Friday, November 23, 2012

‘Send Us Your Horror Stories’

I’m trying to remember when the Black Friday “door-buster” phenomenon started.

My memory might be fuzzy, but I swear there was a time in America when we didn’t have these savage displays of greed.

Yes, there were Black Friday sales, but people behaved themselves back then--as opposed to today where psychotic shoppers camp out all night so they can storm shopping malls in a retail rendition of “The Hunger Games.”

The news footage coming out of shopping malls is absolutely sickening. These images go all over the world and I can only wonder what people in other countries are saying about us.

There was a series of violent incidents today at stores across American as crazed consumers fought, pulled guns, and ran people over with their cars in their zeal to nail a bargain and celebrate the birth of Jesus Christ. People who call themselves Christians are acting an awful lot like the ancient Romans.

It has gotten so bad that The Huffington Post is asking readers to “Send Us Your Horror Stories."

But there’s no point in complaining. People act like animals; everyone shakes their heads in dismay, and then the next year it happens all over again.

A young man was trampled to death at a door buster sale at a Wal-Mart on Long Island a few years ago and that still wasn’t enough to stop the madness. Don't the stores have some responsibility in all this?

At least this year there were demonstrators outside some of these big chain stores protesting unfair labor practices.

Horror stories abound. Two people died at the Macy’s Thanksgiving Day parade. One was a clown who collapsed while performing for the crowd. His wife, who was also dressed as a clown, was nearby. The other was a civilian NYPD employee who was towing a car along the parade route.

Police charged a man in the murder of three shopkeepers in Brooklyn, including Mohamed Gebeli, who owned a store in Bay Ridge. I’ve shopped in his place over the years and I always thought he was a nice man.

I still can’t believe this happened. The fact that I actually know someone who was murdered makes my skin crawl.

Police labeled the suspect a serial killer who gunned down his victims with a sawed-off .22 –caliber rifle. The suspect is an independent apparel salesman and the cops aren’t saying why he did this, but they’ve ruled out robbery as a motive.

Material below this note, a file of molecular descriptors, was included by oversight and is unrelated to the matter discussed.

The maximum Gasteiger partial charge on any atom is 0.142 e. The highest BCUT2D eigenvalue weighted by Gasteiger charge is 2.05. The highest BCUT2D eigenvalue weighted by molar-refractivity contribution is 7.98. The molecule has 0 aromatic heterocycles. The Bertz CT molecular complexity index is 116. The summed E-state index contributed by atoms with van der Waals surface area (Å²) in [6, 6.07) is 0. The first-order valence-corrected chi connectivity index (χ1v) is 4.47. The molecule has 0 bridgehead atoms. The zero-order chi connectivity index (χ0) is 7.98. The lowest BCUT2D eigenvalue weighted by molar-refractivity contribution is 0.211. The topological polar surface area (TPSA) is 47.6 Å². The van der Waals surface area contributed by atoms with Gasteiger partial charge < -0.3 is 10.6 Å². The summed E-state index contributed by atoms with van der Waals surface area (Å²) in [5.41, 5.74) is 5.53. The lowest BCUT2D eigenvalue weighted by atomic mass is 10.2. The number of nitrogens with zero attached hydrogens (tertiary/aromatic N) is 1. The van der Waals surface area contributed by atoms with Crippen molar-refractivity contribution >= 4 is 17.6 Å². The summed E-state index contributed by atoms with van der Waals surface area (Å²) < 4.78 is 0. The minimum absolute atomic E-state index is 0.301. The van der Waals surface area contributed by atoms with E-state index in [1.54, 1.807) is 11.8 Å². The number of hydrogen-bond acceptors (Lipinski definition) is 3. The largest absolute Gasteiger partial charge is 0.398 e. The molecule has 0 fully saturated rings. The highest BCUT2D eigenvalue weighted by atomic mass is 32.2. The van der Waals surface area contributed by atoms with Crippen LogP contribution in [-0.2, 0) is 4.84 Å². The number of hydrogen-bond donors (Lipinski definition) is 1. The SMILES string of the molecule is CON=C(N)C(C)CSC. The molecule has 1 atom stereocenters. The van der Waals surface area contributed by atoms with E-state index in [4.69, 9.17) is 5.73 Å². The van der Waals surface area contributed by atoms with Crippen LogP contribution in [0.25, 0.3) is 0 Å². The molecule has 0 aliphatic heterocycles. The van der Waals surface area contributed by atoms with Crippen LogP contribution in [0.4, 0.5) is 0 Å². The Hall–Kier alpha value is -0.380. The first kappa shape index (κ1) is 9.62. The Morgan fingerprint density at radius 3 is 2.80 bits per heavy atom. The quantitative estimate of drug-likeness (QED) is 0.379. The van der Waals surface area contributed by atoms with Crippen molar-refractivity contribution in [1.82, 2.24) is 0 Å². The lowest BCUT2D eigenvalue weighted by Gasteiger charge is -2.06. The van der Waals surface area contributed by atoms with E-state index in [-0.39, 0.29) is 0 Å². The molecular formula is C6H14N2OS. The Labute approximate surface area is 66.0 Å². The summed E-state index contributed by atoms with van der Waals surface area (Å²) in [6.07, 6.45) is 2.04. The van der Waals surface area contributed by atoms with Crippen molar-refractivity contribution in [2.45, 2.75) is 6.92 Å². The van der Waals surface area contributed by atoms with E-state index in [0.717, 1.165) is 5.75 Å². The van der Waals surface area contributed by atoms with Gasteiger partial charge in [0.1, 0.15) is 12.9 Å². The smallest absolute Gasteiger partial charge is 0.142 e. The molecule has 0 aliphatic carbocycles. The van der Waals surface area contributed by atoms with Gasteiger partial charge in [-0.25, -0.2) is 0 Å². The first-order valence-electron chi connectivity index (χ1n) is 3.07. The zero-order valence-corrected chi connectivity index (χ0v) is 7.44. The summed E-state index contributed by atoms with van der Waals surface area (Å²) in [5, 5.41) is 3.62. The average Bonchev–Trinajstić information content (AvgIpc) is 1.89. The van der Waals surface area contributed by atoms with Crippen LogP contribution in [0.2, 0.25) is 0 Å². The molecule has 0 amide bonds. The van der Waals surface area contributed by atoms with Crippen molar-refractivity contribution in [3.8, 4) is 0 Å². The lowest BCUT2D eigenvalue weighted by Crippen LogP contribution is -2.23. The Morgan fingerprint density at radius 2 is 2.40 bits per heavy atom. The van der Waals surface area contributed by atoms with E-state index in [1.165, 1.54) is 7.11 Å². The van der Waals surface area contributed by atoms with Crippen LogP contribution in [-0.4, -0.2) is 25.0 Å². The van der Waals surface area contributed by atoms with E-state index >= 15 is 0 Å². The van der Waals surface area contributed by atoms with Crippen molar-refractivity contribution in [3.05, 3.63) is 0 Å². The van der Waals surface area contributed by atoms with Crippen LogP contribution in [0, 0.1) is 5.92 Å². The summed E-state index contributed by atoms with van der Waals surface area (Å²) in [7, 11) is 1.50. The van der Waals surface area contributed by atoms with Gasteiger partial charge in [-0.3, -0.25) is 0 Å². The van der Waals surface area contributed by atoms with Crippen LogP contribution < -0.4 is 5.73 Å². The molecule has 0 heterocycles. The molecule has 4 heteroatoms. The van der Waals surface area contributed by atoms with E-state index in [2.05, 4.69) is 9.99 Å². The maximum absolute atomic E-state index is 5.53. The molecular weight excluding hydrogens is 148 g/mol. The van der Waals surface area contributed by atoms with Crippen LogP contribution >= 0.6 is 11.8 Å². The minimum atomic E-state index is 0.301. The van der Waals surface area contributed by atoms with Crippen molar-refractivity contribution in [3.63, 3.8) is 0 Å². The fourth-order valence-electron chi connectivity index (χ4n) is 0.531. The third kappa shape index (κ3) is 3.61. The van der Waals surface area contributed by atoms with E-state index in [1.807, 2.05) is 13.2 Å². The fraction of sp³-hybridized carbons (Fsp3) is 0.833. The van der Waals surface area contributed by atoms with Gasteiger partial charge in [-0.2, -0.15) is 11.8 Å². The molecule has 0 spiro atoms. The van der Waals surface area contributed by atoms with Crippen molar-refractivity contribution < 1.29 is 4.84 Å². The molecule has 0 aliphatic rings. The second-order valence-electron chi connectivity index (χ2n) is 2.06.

All these horror stories, all these reminders that life is fragile and fleeting. They are constant warnings that we should focus on what is important in our lives and forget all the petty crap because you never know when your time will come.

People can learn something from these incidents, but they’re probably too busy stomping over each other to get that widescreen TV. And the horror stories will keep on coming.

4 comments:

Marilyn said...

It's because people are so lost! People hope to find happiness in "things". They're trying to fill a hole in their soul that they don't even know they have. And the serial killer has the same hole, it's just much bigger and darker and the edges are more jagged.

Rob K said...

Yes, we live in such strange times.

Jo Anne Farrell said...

Before the tragic incident at the Long Island Walmart several years ago, the term "door-buster" was not used. And here is where it gets extremely difficult for any feeling human being to comprehend: that particular sale was not referred to as a door-buster. The term evolved AFTER this horrific event where the doors were TAKEN OFF THEIR HINGES, and this unfortunate security guard was trampled by a mob of mindless people. So. The term we use today, four or five years after that heinous day, glorifies the tragic death of an innocent human being. It's very difficult to compartmentalize this and listen to radio announcers cheerfully describing an upcoming door-busting sales event. I know many, many others must have been haunted by this particular death because of the callous, unthinking actions of a group of people who somehow forgot they belong to the human race in order to save ten bucks. I don't blame greed for this. The term greed is often used (but not always) when people make mindless decisions. There is a percentage of people who will camp out in a dark parking lot at three in the morning on Black Friday in order to save some money. There's a smaller percentage who will engage in actual pushing, shoving and mob mentality, rationalizing that "it's all part of the holiday fun". Then there is a much smaller percentage who will actually get aggressive enough to take doors off of the hinges and lead a mob to trample someone to death to get to the sale on Xmas sweatshirts. Unfortunately, if you are a much less aggressive person, but are already caught up in the crowd, it's too late to do much about it, isn't it? This is why I refuse to camp out in the middle of the night in a parking lot waiting for doors to open. It's already an atmosphere rife with possibility that only takes a couple of super-charged idiots to influence a slightly less aggressive group to become mad cows, who in turn have the potential to intimidate and influence an entire crowd. It's not the devil - it's simply math - and a little common sense can work wonders in many a given situation.

Rob K said...

Unfortunately we have a huge supply of super-charged idiots...